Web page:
Published on May 29th,2013 at 9:15 PM
By >RENO J. TIBKE

Dr. Kanako Miura Made Robots Walk Like Humans. She Will be Missed.

Robotics - Kanako Miura

While riding her bike on Sunday, May 19th, at approximately 3:30pm, highly accomplished and well-regarded robotics researcher Dr. Kanako Miura was struck by a large truck near Charlesgate Park in the Fenway-Kenmore neighborhood of Boston, Massachusetts. Dr. Miura, 36, died at the scene. Official reports conclude that it was simply a terrible accident on a busy road.

• • •

A guest of the Massachusetts Institute of Technology (MIT), Dr. Miura arrived last October for what was planned to be year of research at the world-class MIT Computer Science and Artificial Intelligence Laboratory (CSAIL). She had been invited to share her pioneering work on improving the understanding of human bipedal locomotion and applying that practical knowledge to advanced humanoids, i.e., Dr. Miura made robots that walk like us.

“She was really part of the fabric of our group. She was not just a visitor in our group, she became a close friend and a member of our family. The energy she brought to her work was contagious, and her enthusiasm was easy to see. She loved giving tours, and showing off the lab, and she had an unfailing optimism in the future and importance of humanoid robots.”

-Professor Russ Tedrake, Director; Center for Robotics, CSAIL

Dr. Miura held a B.E. in Aerospace Engineering and an M.E. and Ph.D. in Information Science from prestigious Tohoku University. She also earned an additional Ph.D. in Electronics and Automation from equally renowned Université Louis-Pasteur in 2004. Such certifications alone evidence a formidable intellect; factoring in the linguistic challenges between Japanese, French, and English – well, that pushes the dial up a bit further.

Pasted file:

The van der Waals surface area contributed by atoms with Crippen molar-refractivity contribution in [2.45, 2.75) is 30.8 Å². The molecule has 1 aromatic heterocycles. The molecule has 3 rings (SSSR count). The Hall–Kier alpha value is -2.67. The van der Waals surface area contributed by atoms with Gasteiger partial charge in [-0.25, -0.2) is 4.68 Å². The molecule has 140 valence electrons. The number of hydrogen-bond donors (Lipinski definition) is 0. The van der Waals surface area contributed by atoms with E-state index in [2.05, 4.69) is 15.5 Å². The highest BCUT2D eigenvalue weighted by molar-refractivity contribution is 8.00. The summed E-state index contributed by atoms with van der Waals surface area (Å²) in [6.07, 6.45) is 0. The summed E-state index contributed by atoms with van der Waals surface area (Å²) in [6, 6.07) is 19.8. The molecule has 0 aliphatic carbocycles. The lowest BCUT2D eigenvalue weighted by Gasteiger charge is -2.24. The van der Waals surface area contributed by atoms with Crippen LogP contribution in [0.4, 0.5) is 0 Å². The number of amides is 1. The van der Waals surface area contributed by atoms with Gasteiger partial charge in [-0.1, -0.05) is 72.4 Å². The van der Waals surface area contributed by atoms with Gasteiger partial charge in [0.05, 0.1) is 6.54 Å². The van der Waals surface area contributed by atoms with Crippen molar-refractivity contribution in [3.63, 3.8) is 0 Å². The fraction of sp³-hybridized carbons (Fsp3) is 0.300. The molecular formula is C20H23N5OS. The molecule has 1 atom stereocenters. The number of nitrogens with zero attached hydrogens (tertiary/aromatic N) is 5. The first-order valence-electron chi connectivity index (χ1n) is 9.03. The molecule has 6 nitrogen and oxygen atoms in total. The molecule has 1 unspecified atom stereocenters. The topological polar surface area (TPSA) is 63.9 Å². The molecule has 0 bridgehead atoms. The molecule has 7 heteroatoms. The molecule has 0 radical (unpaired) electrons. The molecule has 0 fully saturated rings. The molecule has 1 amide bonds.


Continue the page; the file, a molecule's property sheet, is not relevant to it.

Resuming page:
The considerable expertise Dr. Miura brought to MIT arose from post-doctoral research at Tohoku University, a subsequent research position with communications giant NTT Docomo, and her eventual ascent to senior researcher at Japan’s National Institute of Advanced Industrial Science and Technology (AIST) in the Intelligent Systems Research Institute’s Humanoid Robotics Department.

While at AIST, Dr. Miura worked on the world-famous HRP-4C Future Dream robot (nicknamed “Miim,” from the Japanese). You might not know the name, but chances are you’ve seen photos or video of the agile and strikingly human robot:

HRP-4C has also “met” with the highest levels of foreign government:

With the above robot as the platform and Dr. Miura as the lead researcher, the AIST team made several valuable and distinct contributions to mobility and agility in humanoid robotics. The video below, for example, demonstrates the “slip turn” motion. “Slip turn” is very human-like movement that allows a biped to rapidly change direction with minimal change in body orientation. How is this an advancement? Well, think about the baby steps a robot like ASIMO has to take when changing direction, as opposed to this:

Another project led by Dr. Miura was the development of a more human-like gait for bipedal robots. When we walk, movement in the pelvis precipitates and works in conjunction with movement in the knees. A natural human step ends with the back foot balancing and pushing off the toe, and this leads to the standard leg-swing motion of the human stride. Here’s that recreated in robot form – and again, sorry ASIMO, but your flat-footed shuffling must yield:

Dr. Miura also led a project that would allow a robot to mimic human movement based on motion capture technology.